Let’s Make Another Jesus Movie

Jesus film

I haven’t seen the “Son of God” movie, but people assure me it’s good.
I’ve seen my share of Jesus on screen and I’ve always wondered why something just never seems right—-other than the obvious fact that it really isn’t Him up there.
So, I’ve decided to make my own Jesus flick.
As Executive Producer, here are some “notes-to-self” :

1. Cast a Jewish Jesus—-not a Norwegian guy that looks like a surfer. Okay, I’m not an anthropologist, but I’d be willing to bet that being a first century Jew, he was olive- skinned with brown eyes. Yes, I’m aware that many Jews have blue eyes. I have a Semitic racial background myself, yet blue eyes because of some Scottish-English ancestry. It’s enough to mix me up pretty good. That’s my story. I don’t think Jesus’ lineage intersected northern euro peoples, though.

2. Cast a plain guy—-No “Hot Jesus” allowed. Look for a typical Jewish man who is a little on the unattractive side. The only hints given of Jesus’ earthly appearance were in the book of Isaiah (53:2-3), which is unflattering, to say the least. It’s possible that if you saw a photo of the twelve apostles and Christ, you wouldn’t have been able to pick him out of the bunch—unless He was seated in the middle, maybe. But forget locating someone with a halo or a saintly glow. He was the adopted son of a carpenter from a despised area. And while you’re at it, make sure he has a haircut. Aside from the Nazarite vow (which we are never told he placed himself under), no males of the ancient Mediterranean world wore long hair except the sexually confused, slaves, or prisoners of war.

3. Pay close attention to how “Jesus” delivers His lines. The things Jesus said stunned His original listeners. His words have held the world in awe for 21 centuries. So when I see an actor glibly, casually saying those same words, something really doesn’t work. It fails to hit home. I’m sure Jesus didn’t scream and holler, either. But the Bible does say, “The crowds were astonished at His teaching, for He was teaching them as one who had authority, and not as their scribes” (Matt. 7:28-29). Those scribes had a way of memorizing stuff from Moses and repeating it (kind of like the actor does, who plays Jesus). This is where it gets hard. Nobody can duplicate Jesus. But at least the actor has to navigate between gravity and approachability. On one hand, we don’t want an easy going, chatty-Cathy. On the other, no artificial-sounding melodramatic speeches (let’s save the cheese for the crackers).

4. Make sure “Jesus” is cast in the first century—-not 21st century middle class America. That means avoid putting sentimental religious ideas or modern social agendas in his mouth. He didn’t come to change the world, to help the world, or to make it a nicer place. He came to save it. One version of Him will sound like a spokesperson for your favorite political party. The other, well, sounds like a Savior.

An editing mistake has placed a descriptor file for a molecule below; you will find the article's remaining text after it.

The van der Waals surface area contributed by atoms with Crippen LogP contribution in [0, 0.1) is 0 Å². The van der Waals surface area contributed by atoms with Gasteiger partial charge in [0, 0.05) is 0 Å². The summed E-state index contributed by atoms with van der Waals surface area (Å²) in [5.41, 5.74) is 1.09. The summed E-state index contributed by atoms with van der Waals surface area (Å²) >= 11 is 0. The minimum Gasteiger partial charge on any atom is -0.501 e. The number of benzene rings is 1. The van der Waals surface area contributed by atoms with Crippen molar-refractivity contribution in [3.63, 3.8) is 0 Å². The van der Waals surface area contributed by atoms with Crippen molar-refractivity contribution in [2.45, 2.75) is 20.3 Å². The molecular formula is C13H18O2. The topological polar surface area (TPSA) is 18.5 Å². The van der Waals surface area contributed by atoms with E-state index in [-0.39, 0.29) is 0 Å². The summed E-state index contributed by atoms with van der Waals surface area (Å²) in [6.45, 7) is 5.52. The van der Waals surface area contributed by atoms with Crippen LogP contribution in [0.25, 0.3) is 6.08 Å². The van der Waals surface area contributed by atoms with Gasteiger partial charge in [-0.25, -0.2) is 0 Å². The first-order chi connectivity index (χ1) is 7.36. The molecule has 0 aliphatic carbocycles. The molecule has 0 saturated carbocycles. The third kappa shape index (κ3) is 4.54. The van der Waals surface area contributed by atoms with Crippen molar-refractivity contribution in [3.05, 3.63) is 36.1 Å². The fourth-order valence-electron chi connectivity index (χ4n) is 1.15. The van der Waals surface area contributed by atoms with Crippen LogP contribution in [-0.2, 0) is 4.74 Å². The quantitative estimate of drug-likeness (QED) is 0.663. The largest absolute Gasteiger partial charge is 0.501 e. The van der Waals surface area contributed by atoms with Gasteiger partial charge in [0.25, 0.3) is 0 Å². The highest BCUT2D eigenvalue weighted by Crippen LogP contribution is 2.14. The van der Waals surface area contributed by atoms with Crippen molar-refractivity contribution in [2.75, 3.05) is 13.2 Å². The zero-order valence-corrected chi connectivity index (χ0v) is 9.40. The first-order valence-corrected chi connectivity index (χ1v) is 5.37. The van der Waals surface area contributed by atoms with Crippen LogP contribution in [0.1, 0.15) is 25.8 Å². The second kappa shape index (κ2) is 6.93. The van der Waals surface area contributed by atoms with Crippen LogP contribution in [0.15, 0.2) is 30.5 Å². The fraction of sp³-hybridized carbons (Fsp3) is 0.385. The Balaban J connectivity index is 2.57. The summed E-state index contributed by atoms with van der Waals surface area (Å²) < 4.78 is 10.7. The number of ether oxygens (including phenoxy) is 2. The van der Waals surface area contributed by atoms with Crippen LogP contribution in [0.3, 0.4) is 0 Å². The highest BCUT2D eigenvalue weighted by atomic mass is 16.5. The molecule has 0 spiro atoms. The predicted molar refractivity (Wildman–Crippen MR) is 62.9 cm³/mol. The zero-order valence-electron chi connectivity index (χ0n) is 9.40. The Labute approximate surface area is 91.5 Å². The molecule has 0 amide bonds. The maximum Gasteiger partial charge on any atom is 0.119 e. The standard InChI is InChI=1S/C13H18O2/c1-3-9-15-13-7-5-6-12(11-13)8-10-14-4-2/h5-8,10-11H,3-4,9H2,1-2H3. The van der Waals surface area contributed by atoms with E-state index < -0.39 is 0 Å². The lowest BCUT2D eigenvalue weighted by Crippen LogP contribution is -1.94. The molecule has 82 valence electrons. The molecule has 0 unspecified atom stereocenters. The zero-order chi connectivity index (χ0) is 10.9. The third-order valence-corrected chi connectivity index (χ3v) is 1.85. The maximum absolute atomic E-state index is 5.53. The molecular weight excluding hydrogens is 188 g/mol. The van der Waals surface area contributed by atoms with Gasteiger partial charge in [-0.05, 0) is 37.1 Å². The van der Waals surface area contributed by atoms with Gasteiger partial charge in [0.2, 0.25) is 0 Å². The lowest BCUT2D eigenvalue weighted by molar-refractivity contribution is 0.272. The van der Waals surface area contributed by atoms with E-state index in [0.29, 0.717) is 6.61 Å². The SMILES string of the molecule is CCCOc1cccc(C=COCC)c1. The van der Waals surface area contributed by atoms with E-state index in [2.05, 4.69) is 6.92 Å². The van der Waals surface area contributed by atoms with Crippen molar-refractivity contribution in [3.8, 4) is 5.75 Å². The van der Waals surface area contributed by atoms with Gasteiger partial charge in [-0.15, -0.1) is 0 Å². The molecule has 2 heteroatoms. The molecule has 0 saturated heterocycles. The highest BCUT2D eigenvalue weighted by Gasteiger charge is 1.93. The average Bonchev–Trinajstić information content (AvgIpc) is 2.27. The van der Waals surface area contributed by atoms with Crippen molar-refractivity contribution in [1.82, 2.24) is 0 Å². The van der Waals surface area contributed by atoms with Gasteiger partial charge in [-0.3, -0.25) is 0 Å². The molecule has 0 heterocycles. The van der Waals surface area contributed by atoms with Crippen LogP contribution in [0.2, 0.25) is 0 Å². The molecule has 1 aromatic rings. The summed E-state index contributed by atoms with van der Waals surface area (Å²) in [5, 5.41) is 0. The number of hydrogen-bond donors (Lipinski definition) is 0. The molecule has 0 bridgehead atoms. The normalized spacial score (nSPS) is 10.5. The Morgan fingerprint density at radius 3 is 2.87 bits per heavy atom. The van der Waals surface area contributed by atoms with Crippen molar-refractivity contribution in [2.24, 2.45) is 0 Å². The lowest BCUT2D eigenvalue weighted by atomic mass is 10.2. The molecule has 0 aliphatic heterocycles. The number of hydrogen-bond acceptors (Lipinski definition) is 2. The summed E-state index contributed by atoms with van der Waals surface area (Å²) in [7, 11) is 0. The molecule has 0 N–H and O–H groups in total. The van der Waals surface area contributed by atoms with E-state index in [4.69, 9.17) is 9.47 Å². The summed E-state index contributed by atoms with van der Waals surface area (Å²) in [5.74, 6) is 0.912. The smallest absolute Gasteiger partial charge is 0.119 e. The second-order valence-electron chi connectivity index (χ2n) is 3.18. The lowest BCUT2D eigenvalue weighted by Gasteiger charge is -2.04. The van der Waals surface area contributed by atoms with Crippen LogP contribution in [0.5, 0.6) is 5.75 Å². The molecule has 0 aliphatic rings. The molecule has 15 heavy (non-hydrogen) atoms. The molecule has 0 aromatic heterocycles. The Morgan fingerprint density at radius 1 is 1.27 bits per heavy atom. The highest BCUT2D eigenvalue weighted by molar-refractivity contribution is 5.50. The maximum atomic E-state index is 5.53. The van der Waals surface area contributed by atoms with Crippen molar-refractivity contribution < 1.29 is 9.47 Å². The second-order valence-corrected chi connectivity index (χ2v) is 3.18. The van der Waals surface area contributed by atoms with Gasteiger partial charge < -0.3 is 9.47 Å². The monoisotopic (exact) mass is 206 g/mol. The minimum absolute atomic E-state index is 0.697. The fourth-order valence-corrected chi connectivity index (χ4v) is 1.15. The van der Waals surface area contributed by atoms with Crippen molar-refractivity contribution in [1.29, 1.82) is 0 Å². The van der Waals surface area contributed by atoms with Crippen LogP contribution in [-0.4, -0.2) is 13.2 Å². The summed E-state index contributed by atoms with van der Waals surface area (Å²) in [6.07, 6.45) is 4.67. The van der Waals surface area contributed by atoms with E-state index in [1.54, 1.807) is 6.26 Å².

5. Portray Christ according to His Spirit-approved biographies-—use film nuances—music, special effects, etc.— to bring out his royalty as in Matthew (He’s the king of kings!), his hard down-to-earth work as in Mark (He’s more than a sage/philosopher relaxing under trees), his compassionate humanity as in Luke (tender, kind, and not like Mr. Spock on Star Trek), and his mysterious spirituality as in John (far deeper than a mere traveling teacher).

6. Be accurate-—The contents of the film are called the gospel. That is, the good news that has captured billions of souls. Hollywood can’t improve on that. The more you try to improve the Mona Lisa with crayons, the worse it looks. Similarly, when it comes to the Jesus story, stick with what has already worked for thousands of years.

7. Get creative with the feeling of the film—-antique it, portray mystery, enigma, wonder. Show grit. Capture moments of the surreal. Use cinematic effects of shadow and light. Splurge on good special effects. Leave the junky stuff to the million or so Z-grade titles on Netflix. Viewing audiences are far more discerning than ten or fifteen years ago. But…don’t get creative with the setting. Remember, it’s the first century. Women keep their heads and figures covered and don’t wear makeup by Revlon. Men keep hair no longer than the earlobes. An-all Jewish cast should go without saying.

8. Somehow locate 50 million dollars-—that’s what it will take to pull it all off. Oh, and a team of talented young cinematographers and a hungry, aspiring cast that wants to send a message to millions of movie-goers. Or—sigh—maybe I’ll just keep preaching and teaching straight from the page to the heart. It’s a lot more difficult than making the movie and in some ways costs more, but that’s the way we’ve done it for a very long time, with spectacular results.

Meanwhile, if someone has that 50 million, my web page accepts paypal.

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